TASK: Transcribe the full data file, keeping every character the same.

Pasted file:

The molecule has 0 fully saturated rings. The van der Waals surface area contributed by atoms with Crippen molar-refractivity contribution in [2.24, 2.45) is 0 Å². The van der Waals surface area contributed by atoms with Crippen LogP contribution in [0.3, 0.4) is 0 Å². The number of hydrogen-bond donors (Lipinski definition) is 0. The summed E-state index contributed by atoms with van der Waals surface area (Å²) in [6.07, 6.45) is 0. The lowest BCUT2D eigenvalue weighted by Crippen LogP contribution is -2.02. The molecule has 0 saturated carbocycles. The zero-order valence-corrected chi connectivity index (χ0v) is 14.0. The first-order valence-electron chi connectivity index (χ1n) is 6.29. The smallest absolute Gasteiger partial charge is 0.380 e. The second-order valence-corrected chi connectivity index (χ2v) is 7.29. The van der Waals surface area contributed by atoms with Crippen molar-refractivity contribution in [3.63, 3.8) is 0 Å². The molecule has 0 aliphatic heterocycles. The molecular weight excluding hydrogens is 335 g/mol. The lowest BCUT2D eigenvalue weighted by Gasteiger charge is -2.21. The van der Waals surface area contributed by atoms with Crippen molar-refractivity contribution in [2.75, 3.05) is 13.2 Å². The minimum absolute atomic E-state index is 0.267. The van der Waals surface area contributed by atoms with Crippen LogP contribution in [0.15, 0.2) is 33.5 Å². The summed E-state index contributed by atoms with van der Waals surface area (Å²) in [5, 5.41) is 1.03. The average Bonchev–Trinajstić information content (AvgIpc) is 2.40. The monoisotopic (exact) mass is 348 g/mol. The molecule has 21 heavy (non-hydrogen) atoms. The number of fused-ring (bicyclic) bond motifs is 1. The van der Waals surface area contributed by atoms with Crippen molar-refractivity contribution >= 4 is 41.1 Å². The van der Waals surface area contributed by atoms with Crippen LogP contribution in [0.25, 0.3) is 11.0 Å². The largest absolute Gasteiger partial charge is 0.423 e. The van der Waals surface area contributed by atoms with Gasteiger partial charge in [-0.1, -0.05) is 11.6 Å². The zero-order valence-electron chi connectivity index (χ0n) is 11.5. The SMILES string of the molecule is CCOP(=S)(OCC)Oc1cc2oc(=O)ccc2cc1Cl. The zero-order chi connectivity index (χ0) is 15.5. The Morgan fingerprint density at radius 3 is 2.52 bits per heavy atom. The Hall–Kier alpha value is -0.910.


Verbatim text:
The molecule has 0 fully saturated rings. The van der Waals surface area contributed by atoms with Crippen molar-refractivity contribution in [2.24, 2.45) is 0 Å². The van der Waals surface area contributed by atoms with Crippen LogP contribution in [0.3, 0.4) is 0 Å². The number of hydrogen-bond donors (Lipinski definition) is 0. The summed E-state index contributed by atoms with van der Waals surface area (Å²) in [6.07, 6.45) is 0. The lowest BCUT2D eigenvalue weighted by Crippen LogP contribution is -2.02. The molecule has 0 saturated carbocycles. The zero-order valence-corrected chi connectivity index (χ0v) is 14.0. The first-order valence-electron chi connectivity index (χ1n) is 6.29. The smallest absolute Gasteiger partial charge is 0.380 e. The second-order valence-corrected chi connectivity index (χ2v) is 7.29. The van der Waals surface area contributed by atoms with Crippen molar-refractivity contribution in [3.63, 3.8) is 0 Å². The molecule has 0 aliphatic heterocycles. The molecular weight excluding hydrogens is 335 g/mol. The lowest BCUT2D eigenvalue weighted by Gasteiger charge is -2.21. The van der Waals surface area contributed by atoms with Crippen molar-refractivity contribution in [2.75, 3.05) is 13.2 Å². The minimum absolute atomic E-state index is 0.267. The van der Waals surface area contributed by atoms with Crippen LogP contribution in [0.15, 0.2) is 33.5 Å². The summed E-state index contributed by atoms with van der Waals surface area (Å²) in [5, 5.41) is 1.03. The average Bonchev–Trinajstić information content (AvgIpc) is 2.40. The monoisotopic (exact) mass is 348 g/mol. The molecule has 21 heavy (non-hydrogen) atoms. The number of fused-ring (bicyclic) bond motifs is 1. The van der Waals surface area contributed by atoms with Crippen molar-refractivity contribution >= 4 is 41.1 Å². The van der Waals surface area contributed by atoms with Crippen LogP contribution in [0.25, 0.3) is 11.0 Å². The largest absolute Gasteiger partial charge is 0.423 e. The van der Waals surface area contributed by atoms with Gasteiger partial charge in [-0.1, -0.05) is 11.6 Å². The zero-order valence-electron chi connectivity index (χ0n) is 11.5. The SMILES string of the molecule is CCOP(=S)(OCC)Oc1cc2oc(=O)ccc2cc1Cl. The zero-order chi connectivity index (χ0) is 15.5. The Morgan fingerprint density at radius 3 is 2.52 bits per heavy atom. The Hall–Kier alpha value is -0.910.